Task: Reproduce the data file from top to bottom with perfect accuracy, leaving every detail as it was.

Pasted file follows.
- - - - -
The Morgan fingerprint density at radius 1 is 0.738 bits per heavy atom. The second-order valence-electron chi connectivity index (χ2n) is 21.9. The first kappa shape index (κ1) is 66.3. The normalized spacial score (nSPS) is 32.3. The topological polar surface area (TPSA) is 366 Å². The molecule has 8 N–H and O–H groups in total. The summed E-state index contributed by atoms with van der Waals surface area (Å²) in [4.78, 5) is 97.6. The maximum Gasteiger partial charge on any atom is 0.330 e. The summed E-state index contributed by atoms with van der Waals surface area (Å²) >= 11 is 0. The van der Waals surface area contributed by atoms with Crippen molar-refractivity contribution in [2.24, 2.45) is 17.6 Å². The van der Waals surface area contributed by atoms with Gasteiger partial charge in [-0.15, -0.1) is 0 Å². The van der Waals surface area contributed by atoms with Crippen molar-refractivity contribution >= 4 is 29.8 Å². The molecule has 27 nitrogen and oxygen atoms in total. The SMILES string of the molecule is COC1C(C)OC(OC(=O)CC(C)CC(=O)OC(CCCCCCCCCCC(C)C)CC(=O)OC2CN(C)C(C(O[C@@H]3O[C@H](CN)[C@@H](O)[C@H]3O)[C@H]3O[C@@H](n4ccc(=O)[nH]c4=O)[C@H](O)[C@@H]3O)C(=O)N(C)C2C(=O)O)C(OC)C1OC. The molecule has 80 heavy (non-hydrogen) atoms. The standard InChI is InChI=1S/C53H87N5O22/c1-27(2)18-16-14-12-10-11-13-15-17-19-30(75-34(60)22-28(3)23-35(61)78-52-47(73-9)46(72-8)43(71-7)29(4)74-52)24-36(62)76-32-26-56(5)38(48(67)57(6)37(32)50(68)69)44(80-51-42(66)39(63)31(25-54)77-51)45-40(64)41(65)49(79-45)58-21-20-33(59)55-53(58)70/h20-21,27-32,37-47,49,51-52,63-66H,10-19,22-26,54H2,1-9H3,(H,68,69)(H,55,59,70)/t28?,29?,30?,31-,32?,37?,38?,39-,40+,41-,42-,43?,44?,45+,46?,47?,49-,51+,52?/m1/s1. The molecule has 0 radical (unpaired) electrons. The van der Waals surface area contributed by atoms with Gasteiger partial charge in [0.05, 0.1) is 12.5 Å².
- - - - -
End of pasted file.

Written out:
The Morgan fingerprint density at radius 1 is 0.738 bits per heavy atom. The second-order valence-electron chi connectivity index (χ2n) is 21.9. The first kappa shape index (κ1) is 66.3. The normalized spacial score (nSPS) is 32.3. The topological polar surface area (TPSA) is 366 Å². The molecule has 8 N–H and O–H groups in total. The summed E-state index contributed by atoms with van der Waals surface area (Å²) in [4.78, 5) is 97.6. The maximum Gasteiger partial charge on any atom is 0.330 e. The summed E-state index contributed by atoms with van der Waals surface area (Å²) >= 11 is 0. The van der Waals surface area contributed by atoms with Crippen molar-refractivity contribution in [2.24, 2.45) is 17.6 Å². The van der Waals surface area contributed by atoms with Gasteiger partial charge in [-0.15, -0.1) is 0 Å². The van der Waals surface area contributed by atoms with Crippen molar-refractivity contribution >= 4 is 29.8 Å². The molecule has 27 nitrogen and oxygen atoms in total. The SMILES string of the molecule is COC1C(C)OC(OC(=O)CC(C)CC(=O)OC(CCCCCCCCCCC(C)C)CC(=O)OC2CN(C)C(C(O[C@@H]3O[C@H](CN)[C@@H](O)[C@H]3O)[C@H]3O[C@@H](n4ccc(=O)[nH]c4=O)[C@H](O)[C@@H]3O)C(=O)N(C)C2C(=O)O)C(OC)C1OC. The molecule has 80 heavy (non-hydrogen) atoms. The standard InChI is InChI=1S/C53H87N5O22/c1-27(2)18-16-14-12-10-11-13-15-17-19-30(75-34(60)22-28(3)23-35(61)78-52-47(73-9)46(72-8)43(71-7)29(4)74-52)24-36(62)76-32-26-56(5)38(48(67)57(6)37(32)50(68)69)44(80-51-42(66)39(63)31(25-54)77-51)45-40(64)41(65)49(79-45)58-21-20-33(59)55-53(58)70/h20-21,27-32,37-47,49,51-52,63-66H,10-19,22-26,54H2,1-9H3,(H,68,69)(H,55,59,70)/t28?,29?,30?,31-,32?,37?,38?,39-,40+,41-,42-,43?,44?,45+,46?,47?,49-,51+,52?/m1/s1. The molecule has 0 radical (unpaired) electrons. The van der Waals surface area contributed by atoms with Gasteiger partial charge in [0.05, 0.1) is 12.5 Å².